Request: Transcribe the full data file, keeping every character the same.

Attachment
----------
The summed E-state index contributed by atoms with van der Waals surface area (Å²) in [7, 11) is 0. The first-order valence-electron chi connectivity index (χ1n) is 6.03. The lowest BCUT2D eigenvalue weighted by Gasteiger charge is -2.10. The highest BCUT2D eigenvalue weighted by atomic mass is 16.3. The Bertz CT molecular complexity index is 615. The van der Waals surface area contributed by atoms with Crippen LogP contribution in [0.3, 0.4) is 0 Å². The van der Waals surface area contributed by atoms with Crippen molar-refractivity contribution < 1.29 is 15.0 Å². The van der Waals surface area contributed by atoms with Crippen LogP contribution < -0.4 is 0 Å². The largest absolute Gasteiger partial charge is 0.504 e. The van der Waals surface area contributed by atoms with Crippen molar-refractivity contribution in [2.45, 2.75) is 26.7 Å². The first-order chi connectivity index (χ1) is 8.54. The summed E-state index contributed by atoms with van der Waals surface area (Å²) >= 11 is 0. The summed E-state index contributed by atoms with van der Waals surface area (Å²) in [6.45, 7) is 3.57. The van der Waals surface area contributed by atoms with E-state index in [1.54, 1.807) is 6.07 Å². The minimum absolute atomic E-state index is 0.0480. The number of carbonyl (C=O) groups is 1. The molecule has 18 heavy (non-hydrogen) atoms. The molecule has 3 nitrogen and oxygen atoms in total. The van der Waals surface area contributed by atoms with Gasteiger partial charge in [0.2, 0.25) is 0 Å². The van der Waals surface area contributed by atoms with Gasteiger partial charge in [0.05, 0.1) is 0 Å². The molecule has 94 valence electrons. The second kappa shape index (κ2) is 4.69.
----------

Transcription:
The summed E-state index contributed by atoms with van der Waals surface area (Å²) in [7, 11) is 0. The first-order valence-electron chi connectivity index (χ1n) is 6.03. The lowest BCUT2D eigenvalue weighted by Gasteiger charge is -2.10. The highest BCUT2D eigenvalue weighted by atomic mass is 16.3. The Bertz CT molecular complexity index is 615. The van der Waals surface area contributed by atoms with Crippen LogP contribution in [0.3, 0.4) is 0 Å². The van der Waals surface area contributed by atoms with Crippen molar-refractivity contribution < 1.29 is 15.0 Å². The van der Waals surface area contributed by atoms with Crippen LogP contribution < -0.4 is 0 Å². The largest absolute Gasteiger partial charge is 0.504 e. The van der Waals surface area contributed by atoms with Crippen molar-refractivity contribution in [2.45, 2.75) is 26.7 Å². The first-order chi connectivity index (χ1) is 8.54. The summed E-state index contributed by atoms with van der Waals surface area (Å²) >= 11 is 0. The summed E-state index contributed by atoms with van der Waals surface area (Å²) in [6.45, 7) is 3.57. The van der Waals surface area contributed by atoms with E-state index in [1.54, 1.807) is 6.07 Å². The minimum absolute atomic E-state index is 0.0480. The number of carbonyl (C=O) groups is 1. The molecule has 18 heavy (non-hydrogen) atoms. The molecule has 3 nitrogen and oxygen atoms in total. The van der Waals surface area contributed by atoms with Gasteiger partial charge in [0.2, 0.25) is 0 Å². The van der Waals surface area contributed by atoms with Gasteiger partial charge in [0.05, 0.1) is 0 Å². The molecule has 94 valence electrons. The second kappa shape index (κ2) is 4.69.